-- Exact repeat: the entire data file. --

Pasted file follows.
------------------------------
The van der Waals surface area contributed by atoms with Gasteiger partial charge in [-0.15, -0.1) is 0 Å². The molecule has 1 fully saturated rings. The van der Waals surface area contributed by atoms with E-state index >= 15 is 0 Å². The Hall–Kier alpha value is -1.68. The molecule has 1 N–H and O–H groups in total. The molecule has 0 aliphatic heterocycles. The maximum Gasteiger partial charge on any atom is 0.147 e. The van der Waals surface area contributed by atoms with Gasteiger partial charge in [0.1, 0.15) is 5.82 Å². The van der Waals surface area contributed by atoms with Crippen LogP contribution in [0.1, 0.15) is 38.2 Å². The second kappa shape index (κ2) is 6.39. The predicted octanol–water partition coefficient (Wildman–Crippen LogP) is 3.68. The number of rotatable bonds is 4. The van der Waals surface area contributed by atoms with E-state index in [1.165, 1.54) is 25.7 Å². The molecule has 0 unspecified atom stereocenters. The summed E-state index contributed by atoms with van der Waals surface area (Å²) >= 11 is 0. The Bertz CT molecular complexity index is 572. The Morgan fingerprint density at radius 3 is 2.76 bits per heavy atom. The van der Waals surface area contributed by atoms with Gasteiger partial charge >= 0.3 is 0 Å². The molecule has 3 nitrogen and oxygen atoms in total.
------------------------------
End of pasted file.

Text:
The van der Waals surface area contributed by atoms with Gasteiger partial charge in [-0.15, -0.1) is 0 Å². The molecule has 1 fully saturated rings. The van der Waals surface area contributed by atoms with E-state index >= 15 is 0 Å². The Hall–Kier alpha value is -1.68. The molecule has 1 N–H and O–H groups in total. The molecule has 0 aliphatic heterocycles. The maximum Gasteiger partial charge on any atom is 0.147 e. The van der Waals surface area contributed by atoms with Gasteiger partial charge in [0.1, 0.15) is 5.82 Å². The van der Waals surface area contributed by atoms with Crippen LogP contribution in [0.1, 0.15) is 38.2 Å². The second kappa shape index (κ2) is 6.39. The predicted octanol–water partition coefficient (Wildman–Crippen LogP) is 3.68. The number of rotatable bonds is 4. The van der Waals surface area contributed by atoms with E-state index in [1.165, 1.54) is 25.7 Å². The molecule has 0 unspecified atom stereocenters. The summed E-state index contributed by atoms with van der Waals surface area (Å²) >= 11 is 0. The Bertz CT molecular complexity index is 572. The Morgan fingerprint density at radius 3 is 2.76 bits per heavy atom. The van der Waals surface area contributed by atoms with Gasteiger partial charge >= 0.3 is 0 Å². The molecule has 3 nitrogen and oxygen atoms in total.